Canon A35 Datelux

I found this camera when I was looking for a simple rangefinder with an f2.8 or lower lens. And then I saw this one in a plastic bag with a Japanese manual. The bag meant I could not look closely at it, but it seemed clean so worth the gamble.

These websites will give you all the technical information you might possibly need.

I decided to invest in some proper replacement batteries instead of a workaround. BUT when I put them in the camera, the light meter needle in the viewfinder did not move. I tried wiggling them, cleaning the contacts, but still nothing. Then suddenly the thing started working, no reason. So I took the camera on a walk, but as soon as I tried to use it the batteries seemed dead again. Either way, as you can’t use the camera without the batteries so I put the camera in my bag and used another, I often carry more than one. I tried again a few days later with regular hearing aid batteries and a bit of tinfoil to bridge the gap.

This time the camera stayed working for much longer, but every now and then it stopped again.

It is best to keep the lens cap on when the camera is not in use as the light meter will drain the batteries. Though I don’t think this was happening here. This is Canon’s first camera to have a built-in flash, which is powered by a battery separate to the light meter ones. This example’s flash worked perfectly, which was a nice surprise. In Japanese, this 1977 camera is nicknamed, “Nighter”. This is the name given to nighttime baseball matches. There is no zoom on this camera so you can’t really take photos of the matches, but you can of your friends in the stands.

Focusing is achieved with a rangefinder second image. With regular batteries, you have to set the asa to a lower setting as the camera will underexpose things. I forgot and the test roll was a 100 asa with the camera set to 100asa.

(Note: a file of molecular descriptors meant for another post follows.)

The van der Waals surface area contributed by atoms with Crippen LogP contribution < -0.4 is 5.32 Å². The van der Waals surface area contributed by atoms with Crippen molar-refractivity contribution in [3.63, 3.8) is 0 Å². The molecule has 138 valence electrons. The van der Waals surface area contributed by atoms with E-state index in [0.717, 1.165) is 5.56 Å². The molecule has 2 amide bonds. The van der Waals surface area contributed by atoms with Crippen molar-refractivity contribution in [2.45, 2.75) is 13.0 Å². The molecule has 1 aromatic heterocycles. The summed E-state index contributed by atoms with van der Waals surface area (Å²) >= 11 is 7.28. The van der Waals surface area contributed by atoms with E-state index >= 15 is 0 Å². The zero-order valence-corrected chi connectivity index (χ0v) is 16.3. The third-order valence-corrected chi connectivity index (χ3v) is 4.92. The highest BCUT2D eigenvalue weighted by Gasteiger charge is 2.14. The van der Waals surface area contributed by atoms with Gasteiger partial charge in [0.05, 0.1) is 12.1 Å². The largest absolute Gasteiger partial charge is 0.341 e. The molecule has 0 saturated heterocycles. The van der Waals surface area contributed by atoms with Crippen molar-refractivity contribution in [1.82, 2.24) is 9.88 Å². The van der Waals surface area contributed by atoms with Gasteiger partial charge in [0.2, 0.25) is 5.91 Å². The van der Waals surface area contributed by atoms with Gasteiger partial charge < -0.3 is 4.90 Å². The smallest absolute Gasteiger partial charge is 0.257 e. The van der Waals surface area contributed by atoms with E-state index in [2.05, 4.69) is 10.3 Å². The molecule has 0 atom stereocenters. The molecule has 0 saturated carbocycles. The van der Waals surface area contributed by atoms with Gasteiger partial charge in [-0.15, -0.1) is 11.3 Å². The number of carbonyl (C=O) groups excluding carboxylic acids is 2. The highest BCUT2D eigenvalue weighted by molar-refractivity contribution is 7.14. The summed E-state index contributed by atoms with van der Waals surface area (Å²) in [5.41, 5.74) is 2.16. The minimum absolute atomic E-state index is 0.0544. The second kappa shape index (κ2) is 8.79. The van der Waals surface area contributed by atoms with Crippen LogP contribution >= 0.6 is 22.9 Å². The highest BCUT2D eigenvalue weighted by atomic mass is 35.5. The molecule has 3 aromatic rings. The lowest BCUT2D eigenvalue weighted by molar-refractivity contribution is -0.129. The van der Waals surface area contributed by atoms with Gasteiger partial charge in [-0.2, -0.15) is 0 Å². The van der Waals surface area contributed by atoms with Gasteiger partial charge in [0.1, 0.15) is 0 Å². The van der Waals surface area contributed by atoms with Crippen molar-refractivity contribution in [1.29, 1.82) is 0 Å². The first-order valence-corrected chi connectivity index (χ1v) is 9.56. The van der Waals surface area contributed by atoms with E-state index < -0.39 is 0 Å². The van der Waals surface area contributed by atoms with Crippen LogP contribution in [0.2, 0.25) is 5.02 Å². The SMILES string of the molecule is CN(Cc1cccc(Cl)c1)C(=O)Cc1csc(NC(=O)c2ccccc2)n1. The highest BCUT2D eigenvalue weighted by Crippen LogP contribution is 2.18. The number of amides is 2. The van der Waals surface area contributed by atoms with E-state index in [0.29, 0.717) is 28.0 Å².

It seems a tiny bit hazy. But it is not so bad. The batteries seemed dead the next time I tried to use. So the issue might be more serious which makes this example very frustrating. Finally, I figured out the batteries were not quite the shape of the ones it was originally made for, so as you walk they slip inside the compartment. A bit of a wiggle puts them back in contact. With that in mind, I tried another roll. This time I used an expired 400asa roll and set the camera to 200asa.

That’s better. By the way, the escalators you see are the smallest in the world and you can see the flash works really well. It was taken inside the More’s mall that you see. I bought a second-hand UV filter in there and the last shots outside were with that attached.

Keep or Sell: With the battery issue, I am unsure what to do with it. I know it is a great camera and a good example, but I found this draining – draining. I will ponder it a while.


Leica M3

I know!!!! I got to use a Leica M3!!! I was slightly excited. What better camera to talk about for the 200th camera post.

Someone I know has a few Leicas and let me choose one to play with on a short walk. He even provided the film.